Applying the Breadline Britain 1990 survey’s findings to the population as a whole, and grouping the necessities together into specific aspects of life, in 1990:
- roughly 10 million people in Britain could not afford adequate housing: for example, their home was unheated, damp or the older children had to share bedrooms
- about 7 million people went without essential clothing – such as a warm waterproof coat – because of lack of money
- there were approximately 2½ million children who were forced to go without one the things they needed, like three meals a day, toys, or out of school activities
- around 5 million people were not properly fed by today’s standards – they didn’t have enough fresh fruit and veg, or two meals a day, for example
- about 6½ million people could not afford one or more essential household goods, like a fridge, a phone, or carpets for living areas
- at least one of the necessities which made life worth living – hobbies, holidays, celebrations, etc. – were too expensive for about 21 million people
- more than 31 million people – over half the population – lived without minimal financial security: they said they could not save £10 a month, or insure the contents of their homes, or both.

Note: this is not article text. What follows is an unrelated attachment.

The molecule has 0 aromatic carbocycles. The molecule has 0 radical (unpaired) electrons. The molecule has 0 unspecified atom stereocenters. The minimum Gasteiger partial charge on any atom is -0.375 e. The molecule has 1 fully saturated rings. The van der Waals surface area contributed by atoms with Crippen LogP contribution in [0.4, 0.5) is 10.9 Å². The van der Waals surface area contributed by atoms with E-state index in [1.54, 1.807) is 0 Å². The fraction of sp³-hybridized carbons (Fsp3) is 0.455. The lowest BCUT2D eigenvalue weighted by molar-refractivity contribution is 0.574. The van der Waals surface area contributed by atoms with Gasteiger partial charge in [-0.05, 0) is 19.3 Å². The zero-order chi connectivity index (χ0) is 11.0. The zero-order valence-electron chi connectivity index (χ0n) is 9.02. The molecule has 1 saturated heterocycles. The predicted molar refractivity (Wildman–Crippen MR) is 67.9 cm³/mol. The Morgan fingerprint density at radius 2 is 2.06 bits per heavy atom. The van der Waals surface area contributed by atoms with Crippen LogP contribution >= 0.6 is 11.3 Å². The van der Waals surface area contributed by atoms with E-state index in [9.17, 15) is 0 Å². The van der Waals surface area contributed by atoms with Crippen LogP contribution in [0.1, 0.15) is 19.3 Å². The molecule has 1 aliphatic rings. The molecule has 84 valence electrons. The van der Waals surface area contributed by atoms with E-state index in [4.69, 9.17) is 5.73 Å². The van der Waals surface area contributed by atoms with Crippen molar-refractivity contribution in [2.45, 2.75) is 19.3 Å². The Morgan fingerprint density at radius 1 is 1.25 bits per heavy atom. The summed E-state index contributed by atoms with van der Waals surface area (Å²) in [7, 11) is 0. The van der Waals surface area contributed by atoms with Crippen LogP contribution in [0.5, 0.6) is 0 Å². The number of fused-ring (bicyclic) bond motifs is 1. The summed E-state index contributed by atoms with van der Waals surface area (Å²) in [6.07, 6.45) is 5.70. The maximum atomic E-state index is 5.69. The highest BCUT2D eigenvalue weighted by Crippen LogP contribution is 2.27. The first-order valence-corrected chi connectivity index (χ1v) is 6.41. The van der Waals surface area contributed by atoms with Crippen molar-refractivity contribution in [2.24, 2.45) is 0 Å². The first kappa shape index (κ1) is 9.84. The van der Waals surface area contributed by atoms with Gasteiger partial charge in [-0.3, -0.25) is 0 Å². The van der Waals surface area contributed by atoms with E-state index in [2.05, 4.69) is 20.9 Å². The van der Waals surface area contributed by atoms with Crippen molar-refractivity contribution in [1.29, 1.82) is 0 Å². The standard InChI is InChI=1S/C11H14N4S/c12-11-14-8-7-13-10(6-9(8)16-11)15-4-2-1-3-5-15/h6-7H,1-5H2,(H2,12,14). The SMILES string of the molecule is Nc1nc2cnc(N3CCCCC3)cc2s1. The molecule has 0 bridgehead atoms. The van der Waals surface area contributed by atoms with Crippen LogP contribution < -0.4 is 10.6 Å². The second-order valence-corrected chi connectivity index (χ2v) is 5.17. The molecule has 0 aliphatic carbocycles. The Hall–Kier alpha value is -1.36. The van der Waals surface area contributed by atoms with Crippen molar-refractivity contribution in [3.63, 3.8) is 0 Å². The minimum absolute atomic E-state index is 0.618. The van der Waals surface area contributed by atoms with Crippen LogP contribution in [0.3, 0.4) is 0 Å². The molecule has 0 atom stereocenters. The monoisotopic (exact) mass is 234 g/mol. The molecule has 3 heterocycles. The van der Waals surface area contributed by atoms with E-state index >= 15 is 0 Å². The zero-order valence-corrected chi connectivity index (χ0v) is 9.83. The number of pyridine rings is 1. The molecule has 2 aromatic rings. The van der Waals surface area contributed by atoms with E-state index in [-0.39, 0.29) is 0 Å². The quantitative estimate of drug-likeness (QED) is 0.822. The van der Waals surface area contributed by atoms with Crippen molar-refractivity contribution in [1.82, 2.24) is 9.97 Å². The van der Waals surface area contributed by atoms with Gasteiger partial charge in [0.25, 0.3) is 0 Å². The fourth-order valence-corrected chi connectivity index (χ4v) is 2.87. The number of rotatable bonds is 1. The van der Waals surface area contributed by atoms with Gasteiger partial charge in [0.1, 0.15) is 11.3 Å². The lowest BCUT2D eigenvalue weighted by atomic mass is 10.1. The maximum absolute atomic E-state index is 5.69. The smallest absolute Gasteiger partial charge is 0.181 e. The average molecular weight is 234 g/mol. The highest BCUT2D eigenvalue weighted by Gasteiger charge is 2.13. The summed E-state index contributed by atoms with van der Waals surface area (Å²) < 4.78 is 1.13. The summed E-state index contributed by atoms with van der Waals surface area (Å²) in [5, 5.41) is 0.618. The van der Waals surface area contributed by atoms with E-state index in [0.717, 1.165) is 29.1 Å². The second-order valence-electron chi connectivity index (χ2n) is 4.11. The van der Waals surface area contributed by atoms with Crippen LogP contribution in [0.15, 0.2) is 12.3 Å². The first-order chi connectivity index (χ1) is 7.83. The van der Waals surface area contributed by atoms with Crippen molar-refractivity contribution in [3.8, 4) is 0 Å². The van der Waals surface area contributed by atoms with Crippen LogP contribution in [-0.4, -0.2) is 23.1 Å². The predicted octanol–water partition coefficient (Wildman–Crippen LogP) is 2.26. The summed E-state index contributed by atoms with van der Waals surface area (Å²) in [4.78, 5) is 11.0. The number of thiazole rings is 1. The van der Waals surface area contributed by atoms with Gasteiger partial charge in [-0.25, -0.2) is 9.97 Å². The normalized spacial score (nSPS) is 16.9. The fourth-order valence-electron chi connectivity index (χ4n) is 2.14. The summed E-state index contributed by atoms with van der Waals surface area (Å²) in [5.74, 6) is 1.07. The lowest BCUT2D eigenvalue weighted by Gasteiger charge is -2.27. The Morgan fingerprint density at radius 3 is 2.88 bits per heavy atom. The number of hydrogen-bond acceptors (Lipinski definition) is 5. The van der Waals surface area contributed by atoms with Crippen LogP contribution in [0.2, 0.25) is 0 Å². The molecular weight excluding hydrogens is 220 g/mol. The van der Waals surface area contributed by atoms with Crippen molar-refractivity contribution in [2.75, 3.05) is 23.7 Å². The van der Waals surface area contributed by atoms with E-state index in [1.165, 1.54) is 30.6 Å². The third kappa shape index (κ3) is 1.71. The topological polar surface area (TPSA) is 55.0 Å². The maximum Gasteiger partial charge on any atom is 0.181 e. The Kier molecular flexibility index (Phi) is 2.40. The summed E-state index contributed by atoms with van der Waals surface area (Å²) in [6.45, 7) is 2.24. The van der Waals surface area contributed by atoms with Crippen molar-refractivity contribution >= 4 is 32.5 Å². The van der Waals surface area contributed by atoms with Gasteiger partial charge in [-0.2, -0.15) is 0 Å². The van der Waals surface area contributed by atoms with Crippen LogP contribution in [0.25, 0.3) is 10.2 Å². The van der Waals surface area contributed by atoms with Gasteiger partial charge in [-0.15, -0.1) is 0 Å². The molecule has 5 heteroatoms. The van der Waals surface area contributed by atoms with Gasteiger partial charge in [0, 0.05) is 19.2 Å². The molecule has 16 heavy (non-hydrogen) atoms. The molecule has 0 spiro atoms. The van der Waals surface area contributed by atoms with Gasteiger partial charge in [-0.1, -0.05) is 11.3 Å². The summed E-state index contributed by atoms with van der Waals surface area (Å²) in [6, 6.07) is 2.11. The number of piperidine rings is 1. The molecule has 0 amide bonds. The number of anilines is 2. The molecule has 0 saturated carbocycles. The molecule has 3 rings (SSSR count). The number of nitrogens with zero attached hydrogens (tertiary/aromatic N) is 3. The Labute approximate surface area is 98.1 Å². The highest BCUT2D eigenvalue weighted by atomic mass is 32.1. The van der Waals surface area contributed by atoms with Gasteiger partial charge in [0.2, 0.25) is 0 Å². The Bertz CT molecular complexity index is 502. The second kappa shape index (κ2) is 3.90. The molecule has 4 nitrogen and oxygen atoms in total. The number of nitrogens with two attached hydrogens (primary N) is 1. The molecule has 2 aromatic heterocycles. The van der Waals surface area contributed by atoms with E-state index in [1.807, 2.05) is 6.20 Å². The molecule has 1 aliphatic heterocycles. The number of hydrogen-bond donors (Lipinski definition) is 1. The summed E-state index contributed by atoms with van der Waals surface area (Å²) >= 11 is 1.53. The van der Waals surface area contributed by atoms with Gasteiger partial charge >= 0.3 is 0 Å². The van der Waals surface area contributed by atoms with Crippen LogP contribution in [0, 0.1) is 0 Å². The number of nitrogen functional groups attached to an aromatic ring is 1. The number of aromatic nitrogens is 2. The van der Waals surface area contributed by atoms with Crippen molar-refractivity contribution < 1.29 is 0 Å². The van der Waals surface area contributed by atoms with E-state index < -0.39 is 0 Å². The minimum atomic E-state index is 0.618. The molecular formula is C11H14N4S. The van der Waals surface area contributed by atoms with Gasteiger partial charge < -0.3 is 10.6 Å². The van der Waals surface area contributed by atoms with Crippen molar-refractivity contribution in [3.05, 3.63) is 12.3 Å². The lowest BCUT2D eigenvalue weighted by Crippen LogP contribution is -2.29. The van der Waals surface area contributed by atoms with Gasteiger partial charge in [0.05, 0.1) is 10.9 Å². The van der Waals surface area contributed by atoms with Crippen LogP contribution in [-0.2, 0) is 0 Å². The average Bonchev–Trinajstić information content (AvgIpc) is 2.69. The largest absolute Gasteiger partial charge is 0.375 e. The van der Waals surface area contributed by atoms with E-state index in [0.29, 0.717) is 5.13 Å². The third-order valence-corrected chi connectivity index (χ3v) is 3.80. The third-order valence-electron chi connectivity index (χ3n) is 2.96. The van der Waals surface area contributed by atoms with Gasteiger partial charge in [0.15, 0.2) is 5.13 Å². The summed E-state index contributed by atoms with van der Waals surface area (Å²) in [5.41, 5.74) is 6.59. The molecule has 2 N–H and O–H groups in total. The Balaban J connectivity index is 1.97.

Lacking the necessities
During the 1980s the living standards of the poor did rise but not as fast as the rest of the population. Minimum standards set by the population as a whole rose along with the general rise in living standards. As a result more people were below the minimum standards set in the 1990 survey than were in the 1983 survey: 20 per cent of households in 1990 as opposed to 14 per cent in 1983.
The table below shows the percentage lacking each item because they cannot afford it in 1990 compared to 1983. The items are ordered by the percentage of people thinking the item is a necessity in 1990: the highest percentage is at the top of the list and the lowest is at the bottom. The top section of the table shows items that more than 50 per cent of the population in 1990 considered to be necessities and, as indicated by the subheading, the bottom section shows items not seen to be necessities (starting with ‘dressing gown’). While overall, for most necessities, there had been a fall in the percentage lacking the item, more items had come to be seen as necessities. These new necessities were a telephone; a ‘best outfit’ for special occasions; an outing for children once a week; and children's friends round for tea/snack fortnightly.
The Breadline Britain 1990 questionnaire gives top level results for all questions. A short pamphlet written by Harold Frayman (Domino Films) to accompany the television series, Breadline Britain – 1990s, provides a summary of the results of the 1990 survey. The findings were presented in a paper by Harold Frayman and Brian Gosschalk to the European Society for Opinion and Marketing Research (see The Changing Nature of Deprivation in Britain, Frayman and Gosschalk, The 44th ESOMAR Marketing research Congress, Luxembourg, 1991). The Joseph Rowntree Foundation provided additional funding to enable the 1990 survey to be fully analysed and compared with the 1983 survey. This analysis and comparison was undertaken by David Gordon (University of Bristol) and colleagues, and published as Breadline Britain in the 1990s (Gordon Pantazis, 1997).